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Region seeing uptick in animal tranquilizer in illicit drug supply


GREENFIELD — Of the drug residue samples Tapestry Health has sent to Brandeis University for testing, roughly half are coming back positive for the animal tranquilizer xylazine, a development that is affecting responses to overdoses.

“When responding to an overdose now, it’s not necessarily assumed that it’s going to be an opiate, so Narcan may not always work,” explained Amy Davis, assistant director of rural harm reduction operations at Tapestry Health, which provides health care and support services in the four counties of western Massachusetts. “We should still give Narcan, but we need to focus on breathing.”

Xylazine — a sedative used in veterinary medicine — is not necessarily a new adulterant, Davis said, noting reports of it being used in Puerto Rico and Philadelphia. In recent months, however, the region has “really seen an uptick” in its presence in the drug supply.

The challenge with xylazine, Davis said, is that while it produces similar sedative effects to opioids, it isn’t an opioid.

“That makes it difficult to reverse an overdose,” Davis said. “A lot of time, people are looking for that quick wake-up, and that’s not necessarily what’s going to happen.”

Xylazine can cause unresponsiveness or decreased consciousness, low blood sugar, low blood pressure, slowed heart rate and reduced breathing, according to Massachusetts Drug Supply Data Stream (MADDS), the state-funded collaboration among Brandeis University researchers, the Massachusetts Department of Public Health and various municipal police departments.

In light of this, Davis and other harm reduction advocates are emphasizing the importance of giving rescue breaths after administering the overdose-reversing medication Narcan, also known as naloxone. They also advise calling 911.

“We’ve been doing more wound care in the community and making sure people have fresh syringes for injection … and supplies for wound care,” Davis said, explaining that xylazine also puts people at higher risk for abscesses and other skin wounds.

According to MADDS, 28% of samples sold as fentanyl and heroin between January and June 15 in Massachusetts were positive for xylazine. That’s compared to 31% of samples in 2021 and 13% in 2020.

The MADDS study has also found that between January and June 15, xylazine was more often present in drugs that were sold as heroin or fentanyl in parts of western Massachusetts than in the eastern part of the state.

According to the study, which was published in July, samples for testing were provided by harm reduction programs, such as Tapestry Health, and police departments. Davis said Tapestry sends “drug trash,” or anything with visible residues, such as bags, cookers or cottons used for injection.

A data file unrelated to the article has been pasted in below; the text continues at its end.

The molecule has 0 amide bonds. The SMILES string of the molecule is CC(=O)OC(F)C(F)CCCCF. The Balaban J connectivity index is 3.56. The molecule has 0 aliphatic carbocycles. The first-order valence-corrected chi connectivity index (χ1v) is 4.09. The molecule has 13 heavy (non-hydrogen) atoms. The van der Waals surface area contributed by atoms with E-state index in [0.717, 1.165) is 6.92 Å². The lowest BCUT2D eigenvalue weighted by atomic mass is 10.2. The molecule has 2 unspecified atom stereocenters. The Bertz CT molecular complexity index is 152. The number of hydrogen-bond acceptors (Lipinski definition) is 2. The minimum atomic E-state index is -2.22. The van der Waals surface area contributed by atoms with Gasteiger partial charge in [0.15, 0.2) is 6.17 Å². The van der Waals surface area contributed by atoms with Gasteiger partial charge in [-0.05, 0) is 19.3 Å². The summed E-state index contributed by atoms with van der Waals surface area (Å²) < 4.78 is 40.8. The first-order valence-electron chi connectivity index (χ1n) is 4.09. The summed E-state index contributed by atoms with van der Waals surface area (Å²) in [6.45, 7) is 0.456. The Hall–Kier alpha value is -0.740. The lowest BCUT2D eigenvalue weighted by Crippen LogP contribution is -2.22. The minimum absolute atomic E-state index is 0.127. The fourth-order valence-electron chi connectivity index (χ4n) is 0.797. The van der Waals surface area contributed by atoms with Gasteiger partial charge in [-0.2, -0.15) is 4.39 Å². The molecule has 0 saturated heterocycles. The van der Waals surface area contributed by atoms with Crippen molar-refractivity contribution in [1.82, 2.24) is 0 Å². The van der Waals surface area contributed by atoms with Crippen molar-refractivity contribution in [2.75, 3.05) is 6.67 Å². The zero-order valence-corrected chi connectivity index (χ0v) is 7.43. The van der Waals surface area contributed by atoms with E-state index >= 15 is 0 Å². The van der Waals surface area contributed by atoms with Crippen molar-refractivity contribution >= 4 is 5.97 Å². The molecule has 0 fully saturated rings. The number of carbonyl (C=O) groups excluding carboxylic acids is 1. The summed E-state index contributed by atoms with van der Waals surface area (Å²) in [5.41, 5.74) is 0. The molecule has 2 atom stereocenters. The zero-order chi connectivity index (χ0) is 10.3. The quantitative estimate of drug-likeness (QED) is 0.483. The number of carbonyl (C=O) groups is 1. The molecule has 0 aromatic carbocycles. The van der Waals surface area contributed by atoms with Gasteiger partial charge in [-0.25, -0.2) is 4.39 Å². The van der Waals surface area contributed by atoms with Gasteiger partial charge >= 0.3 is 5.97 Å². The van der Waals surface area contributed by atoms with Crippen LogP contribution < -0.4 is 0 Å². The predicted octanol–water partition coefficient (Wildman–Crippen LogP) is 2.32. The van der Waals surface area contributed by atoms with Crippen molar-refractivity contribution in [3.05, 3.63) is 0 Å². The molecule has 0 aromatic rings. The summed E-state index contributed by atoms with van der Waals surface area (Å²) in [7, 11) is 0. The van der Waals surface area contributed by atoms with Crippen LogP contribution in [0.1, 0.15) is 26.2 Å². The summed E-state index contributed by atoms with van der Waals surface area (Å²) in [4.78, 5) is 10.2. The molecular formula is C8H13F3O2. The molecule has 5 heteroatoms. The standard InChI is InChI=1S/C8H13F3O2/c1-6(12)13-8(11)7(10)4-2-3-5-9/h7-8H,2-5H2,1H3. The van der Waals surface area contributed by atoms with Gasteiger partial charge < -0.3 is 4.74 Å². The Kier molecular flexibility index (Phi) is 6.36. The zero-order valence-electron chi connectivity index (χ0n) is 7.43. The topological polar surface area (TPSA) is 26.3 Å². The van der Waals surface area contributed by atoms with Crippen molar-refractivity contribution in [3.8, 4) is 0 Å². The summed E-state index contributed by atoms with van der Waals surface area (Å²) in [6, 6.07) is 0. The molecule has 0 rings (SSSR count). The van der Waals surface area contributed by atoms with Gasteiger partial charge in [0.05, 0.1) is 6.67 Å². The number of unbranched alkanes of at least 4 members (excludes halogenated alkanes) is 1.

“I don’t really know why it’s showing up,” Davis said, though they speculated “this is the next wave” in adulterants used to “cut” heroin, fentanyl or other drugs. “It’s not just in the dope supply — we’re finding it in cocaine.”

Northampton Police Chief Jody Kasper wrote in an email that the department and its officers are aware of xylazine’s presence in the region. “We keep updated with current trends in illegal substances so that we can best respond to medicals and for our own safety in case of exposure,” Kasper wrote.

And while overdoses are also increasing — in Greenfield, opioid-related overdoses doubled between 2020 and 2021, according to the Department of Public Health — Davis noted the study doesn’t necessarily link that to xylazine.

Greenfield Acting Police Chief William Gordon said although his officers haven’t come across evidence of it in Greenfield, they are familiar with the substance and are trained in responding to suspected overdoses where xylazine may be present.

In hospitals, Dr. William Soares III, who specializes in emergency medicine at Baystate Health, said the emergency rooms at Baystate Franklin Medical Center in Greenfield and Baystate Medical Center in Springfield are seeing more “atypical presentation” of patients suspected to have overdosed.

“They’re sedated for a longer amount of time, or when they have Narcan, they don’t completely wake up,” he explained.

Soares said the hospitals don’t have the capability to test for xylazine, as it’s not included as part of standard urine or drug screens.

“That’s true on the patient level. … Xylazine is a white powder,” he said. “There’s no way for someone who uses drugs to tell by looking at it that it could potentially be cut with xylazine.”

Like others, Soares emphasized the importance of administering Narcan in suspected opioid overdoses. He said the medication can be purchased without a prescription from any pharmacy.

“Although naloxone does not reverse the xylazine, it will reverse (the effects of) fentanyl or opioids,” he said. “That may be the thing that is enough to restore breathing and help keep them alive, and that is even more important now.”

Reporter Mary Byrne can be reached at mbyrne@recorder.com or 413-930-4429. Twitter: @MaryEByrne.





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